• Flexibility
  • Time management
  • Prioritization
  • Grit
  • Resiliency

You’ll notice that most of the skills have to do with the ability to manage time and prioritize. Additionally, even if you generally are a fairly adaptable person that manages your time well, you will also need a level of grit and resiliency to deal with the pressure that comes with a fast-paced working environment.

How to Handle and Adapt to Working in a Fast-paced Environment

The biggest recommendation that I would offer for dealing with with a fast-paced working environment is to try and develop a state of emotional detachment from your work. Practicing mindfulness in the form of meditation, journaling, and other skills can help you step outside of the emotional stresses of the work environment and look at it in more of a detached manner.

Emotional detachment can help you prioritize the work that you need to do and not feel so overwhelmed by all that is asked from your demanding job.

Should You Work in a Fast-paced Environment

After all of that context about working in a fast-paced environment, the question still remains about whether or not you should work in one.

To assess whether or not working in a fast-paced environment is for you, there are a couple of key questions that you need to answer:

What Role Do You Want Your Work to Play in Your Life?

To me, I’ve always felt that the way to find your best fit work is to think about the life that you want to build for yourself and then find a work context that fits within that. However, in American culture, we tend to look at that in reverse. We pick our career first and then build our life around that. 

So, when thinking about if a fast-paced work environment is for you, you’ll need to decide if you want your work to take up a large portion of your time, energy, and thought, as that is typically what is demanded in that type of an environment.

What Do You Want Out of Your Career?

If you’re someone that is motivated to climb the corporate ladder and grow as quickly as you can in your salary and title, then a fast-paced working environment may be for you. Success in a fast-paced environment can be one of the fastest ways to get promoted and grow in your career.

Can You Handle the Stress?

The last major consideration on if a fast-paced environment is for you is whether or not you can handle the stress. You tend to get a lot thrown at you very quickly in these types of environments so you need to be sure that you have the wherewithal to handle it. 

How to Answer Common Interview Questions About a Fast-paced Environment

If you’re considering working in a fast-paced environment, and have a job interview coming up, I’ve included some questions that you’re likely to receive below, and best practices on how to answer them.

Describe Your Ability to Multitask and Remain Flexible

What The Interviewer is Listening For

When you’re asked this question, the interviewer is generally looking for your ability to adapt to ever changing environments that often lack structure and process. They want to know that you can work quickly and juggle changing processes and priorities as they establish more consistent processes and scale.

Best Practices for Answering

With this question, the biggest thing that you need to show is how you’ve juggled multiple or changing priorities. In this case, the multitasking aspect isn’t super important to touch on. The bigger picture thing that you need to show is that you have the ability to handle changing tasks and priorities, however you’ve found best to manage that.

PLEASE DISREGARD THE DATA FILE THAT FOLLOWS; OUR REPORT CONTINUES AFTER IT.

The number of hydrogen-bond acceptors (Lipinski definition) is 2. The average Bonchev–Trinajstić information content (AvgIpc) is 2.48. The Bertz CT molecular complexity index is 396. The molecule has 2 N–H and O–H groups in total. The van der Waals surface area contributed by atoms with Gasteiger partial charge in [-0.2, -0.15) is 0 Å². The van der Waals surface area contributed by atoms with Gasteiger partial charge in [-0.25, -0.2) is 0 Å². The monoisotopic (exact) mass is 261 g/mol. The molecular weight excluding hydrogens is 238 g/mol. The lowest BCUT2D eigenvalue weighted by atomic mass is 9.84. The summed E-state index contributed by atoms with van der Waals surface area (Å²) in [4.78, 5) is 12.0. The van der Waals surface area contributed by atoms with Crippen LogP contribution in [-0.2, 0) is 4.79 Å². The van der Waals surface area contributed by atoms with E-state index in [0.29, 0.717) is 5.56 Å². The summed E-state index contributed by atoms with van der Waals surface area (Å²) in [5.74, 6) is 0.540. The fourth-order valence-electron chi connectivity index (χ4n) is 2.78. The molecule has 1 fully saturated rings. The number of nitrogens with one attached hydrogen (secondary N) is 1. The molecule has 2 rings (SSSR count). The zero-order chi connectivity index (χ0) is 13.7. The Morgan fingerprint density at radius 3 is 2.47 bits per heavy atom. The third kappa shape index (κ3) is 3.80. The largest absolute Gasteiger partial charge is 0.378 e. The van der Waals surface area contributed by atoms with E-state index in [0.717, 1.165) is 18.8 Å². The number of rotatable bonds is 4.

Describe Your Experience Working in Fast-paced Environments

What They Interviewer is Listening For

It’s less risky for a hiring manager to fill a job requisition that someone that has proven and tangible experience for the role. That way, the candidate has true experience with what it’s really like in that type of a role, and has proven they can succeed in that environment. For this question, the interviewer just wants some evidence that you can handle a fast-paced working environment, like their work context.

Best Practices for Answering

Ideally, you have some real experience working in a fast-paced environment that you can speak to. If you don’t, then you’ll need to find stories that you can share that demonstrate your ability to handle a fast-paced working environment. Again, the interviewer is generally looking for evidence and stories about your ability to thrive in this environment so the more tangible you can make your examples, the better, even if they’re not from a direct work context.

Tell Me How You Prioritize

What The Interviewer is Listening For

In a fast-paced environment, you’re going to get lots of different things thrown at you from lots of different people. Ultimately, you’ll need to decide what should get your attention and what you need to put first in order to hit your key objectives. The interviewer will want to know that you have a method to deciding what you should prioritize with your attention.

Best Practices for Answering

Hopefully, you have a process that you use for prioritizing your tasks and managing your time. If so, share what that is. If not, it’s likely that you do have some sort of method in your mind for what you give your attention to. Jot that down on paper prior to the interview and come ready to talk about your process.

Conclusion

A fast-paced work environment is never boring, and also can provide opportunity for rapid career growth. However, it brings with it stresses and challenges that you’ll need to be prepared for. Before entering into a fast-paced working environment, make sure that’s truly in line with what you want out of your life and your career and that you’re ready for the challenges that it will bring.

About the author

Dan Slocum

Dan is the founder of Best Fit Work and is a business professional with over 10 years of experience. He has been a hiring and people manager on multiple occasions, and has also gone through the hiring process himself at a variety of different companies. Dan serves as a career counselor on the side. He writes to share content, tools, and resources to help people discover and thrive in their own best fit work.